Review by L Flood
I expected to struggle through this book, but was encouraged by the publisher’s website, which did admit that this is ‘an incredibly complex topic’ and that ‘the literature that is available can be overwhelming and difficult to read as a quick reference’. Well, that struck a chord with this reviewer, but the promise was to provide practical content for daily clinical use.
Further encouragement came from chapter titles, such as the opening ‘Functional Consequences of Hearing Loss; What’s Down Can Come Up!’ or the closing ‘Questions with no Answers in Pediatric Sensorineural Hearing Loss’. The latter title was so irresistible that my reading started on page 217. I was not disappointed. Despite a substantial multi-author contribution, there is a uniformity of style, with some very memorable tips and messages. In this last chapter, there is discussion of central auditory processing disorder and auditory neuropathy that is understandable and fascinating (not something easily achieved). This reviewer will long recall the playground being described as the ‘child’s cocktail party’ (you will have to read the book). Who appreciated the prevalence of noise-induced hearing loss in adolescents, or the relationship between hearing loss and global developmental delay?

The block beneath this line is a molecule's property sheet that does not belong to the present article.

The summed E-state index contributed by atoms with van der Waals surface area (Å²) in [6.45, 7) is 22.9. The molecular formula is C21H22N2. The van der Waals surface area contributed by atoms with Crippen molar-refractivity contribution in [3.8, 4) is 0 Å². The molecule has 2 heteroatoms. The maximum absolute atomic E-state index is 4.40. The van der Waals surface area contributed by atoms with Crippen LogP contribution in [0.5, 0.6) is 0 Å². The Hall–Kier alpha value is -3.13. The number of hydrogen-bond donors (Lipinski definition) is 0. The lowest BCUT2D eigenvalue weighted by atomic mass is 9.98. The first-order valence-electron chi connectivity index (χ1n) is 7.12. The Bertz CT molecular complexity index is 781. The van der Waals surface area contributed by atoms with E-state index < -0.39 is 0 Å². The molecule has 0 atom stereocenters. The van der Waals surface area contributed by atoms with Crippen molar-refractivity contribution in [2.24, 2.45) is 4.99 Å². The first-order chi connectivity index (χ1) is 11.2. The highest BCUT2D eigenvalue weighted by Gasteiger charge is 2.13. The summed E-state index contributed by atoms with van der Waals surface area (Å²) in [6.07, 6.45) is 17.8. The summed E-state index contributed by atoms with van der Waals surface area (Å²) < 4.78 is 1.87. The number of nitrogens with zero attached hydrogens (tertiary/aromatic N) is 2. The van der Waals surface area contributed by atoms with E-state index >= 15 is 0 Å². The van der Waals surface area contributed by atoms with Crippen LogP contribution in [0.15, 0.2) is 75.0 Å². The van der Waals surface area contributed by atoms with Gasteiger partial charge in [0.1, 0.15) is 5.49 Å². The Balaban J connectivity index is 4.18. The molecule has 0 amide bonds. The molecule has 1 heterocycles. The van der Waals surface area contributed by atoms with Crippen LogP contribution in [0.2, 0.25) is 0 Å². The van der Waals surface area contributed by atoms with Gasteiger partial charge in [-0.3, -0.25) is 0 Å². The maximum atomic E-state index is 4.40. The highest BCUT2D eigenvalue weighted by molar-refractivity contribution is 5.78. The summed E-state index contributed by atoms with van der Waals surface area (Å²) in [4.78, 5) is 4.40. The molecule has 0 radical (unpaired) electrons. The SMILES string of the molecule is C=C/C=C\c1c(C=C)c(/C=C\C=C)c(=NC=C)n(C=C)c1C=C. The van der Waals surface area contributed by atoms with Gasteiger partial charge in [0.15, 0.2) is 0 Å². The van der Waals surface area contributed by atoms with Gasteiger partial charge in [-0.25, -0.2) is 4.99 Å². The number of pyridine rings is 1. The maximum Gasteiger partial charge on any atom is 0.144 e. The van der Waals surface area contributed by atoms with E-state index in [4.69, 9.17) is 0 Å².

Hooked by now (and I admit pleasantly surprised), I went back to read from the start. Again, memorable phrases such as ‘we hear with our brain, not our ears’ summarise the message, but are so memorable for clinical use. A short but ‘punchy’ chapter is clever in addressing the limitations of newborn hearing screening. Audiometric evaluation is throughout pitched at a level that a simple surgeon can follow. A chapter on imaging has all the nice images of malformations we would expect, but, again, it is the text that is novel in addressing their clinical value. The content is then summarised in a nice overview chapter, containing a single algorithm on investigation of a new diagnosis, which alone justifies the textbook. The chapter on genetic hearing impairment is presented in a style that is comprehensive, informative and even readable (and that is quite a challenge to meet). ‘Infectious Etiology’ is sufficiently updated to include Zika virus, and, amongst no fewer than 208 references, several are from 2017.
Management tends to concentrate more on amplification than cochlear or brainstem implants, which I had expected to dominate the book. This book is then really different. It is a paediatric audiology textbook that is targeted beyond paediatric audiologists. It is easy to read from beginning to end (unless you follow my example) and is not just a quick reference to dip into. It deals with a topic that is often overlooked in surgical training, but which frequently arises in those final examinations. It is far too good for trainees alone, and I would recommend this to the most senior expert clinician who has any contact with hearing-impaired children.
Amazon Link: Pediatric Sensorineural Heating Loss: Clinical Diagnosis and Management
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